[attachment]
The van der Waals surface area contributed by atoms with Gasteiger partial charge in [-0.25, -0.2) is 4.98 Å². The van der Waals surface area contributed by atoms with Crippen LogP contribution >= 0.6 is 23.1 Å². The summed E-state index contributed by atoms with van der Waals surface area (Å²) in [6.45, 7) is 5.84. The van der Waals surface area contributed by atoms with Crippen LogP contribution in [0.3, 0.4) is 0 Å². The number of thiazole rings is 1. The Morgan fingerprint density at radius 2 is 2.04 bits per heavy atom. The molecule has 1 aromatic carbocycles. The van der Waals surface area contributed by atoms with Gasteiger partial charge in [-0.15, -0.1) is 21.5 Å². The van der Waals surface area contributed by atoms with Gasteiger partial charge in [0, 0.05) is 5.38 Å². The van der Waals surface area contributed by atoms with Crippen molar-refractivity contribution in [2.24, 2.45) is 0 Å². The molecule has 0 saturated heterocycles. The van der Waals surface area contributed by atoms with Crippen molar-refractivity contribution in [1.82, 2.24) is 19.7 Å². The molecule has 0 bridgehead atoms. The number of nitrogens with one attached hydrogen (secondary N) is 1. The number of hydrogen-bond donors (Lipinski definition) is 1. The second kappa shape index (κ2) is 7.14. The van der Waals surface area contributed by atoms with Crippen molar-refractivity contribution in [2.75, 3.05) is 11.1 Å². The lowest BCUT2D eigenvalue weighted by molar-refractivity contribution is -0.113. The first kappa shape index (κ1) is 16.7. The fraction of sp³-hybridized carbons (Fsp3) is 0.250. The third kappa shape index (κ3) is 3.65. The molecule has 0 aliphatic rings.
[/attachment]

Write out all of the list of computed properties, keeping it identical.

The van der Waals surface area contributed by atoms with Gasteiger partial charge in [-0.25, -0.2) is 4.98 Å². The van der Waals surface area contributed by atoms with Crippen LogP contribution >= 0.6 is 23.1 Å². The summed E-state index contributed by atoms with van der Waals surface area (Å²) in [6.45, 7) is 5.84. The van der Waals surface area contributed by atoms with Crippen LogP contribution in [0.3, 0.4) is 0 Å². The number of thiazole rings is 1. The Morgan fingerprint density at radius 2 is 2.04 bits per heavy atom. The molecule has 1 aromatic carbocycles. The van der Waals surface area contributed by atoms with Gasteiger partial charge in [-0.15, -0.1) is 21.5 Å². The van der Waals surface area contributed by atoms with Gasteiger partial charge in [0, 0.05) is 5.38 Å². The van der Waals surface area contributed by atoms with Crippen molar-refractivity contribution in [2.24, 2.45) is 0 Å². The molecule has 0 saturated heterocycles. The van der Waals surface area contributed by atoms with Crippen molar-refractivity contribution in [1.82, 2.24) is 19.7 Å². The molecule has 0 bridgehead atoms. The number of nitrogens with one attached hydrogen (secondary N) is 1. The number of hydrogen-bond donors (Lipinski definition) is 1. The second kappa shape index (κ2) is 7.14. The van der Waals surface area contributed by atoms with Crippen molar-refractivity contribution in [2.75, 3.05) is 11.1 Å². The lowest BCUT2D eigenvalue weighted by molar-refractivity contribution is -0.113. The first kappa shape index (κ1) is 16.7. The fraction of sp³-hybridized carbons (Fsp3) is 0.250. The third kappa shape index (κ3) is 3.65. The molecule has 0 aliphatic rings.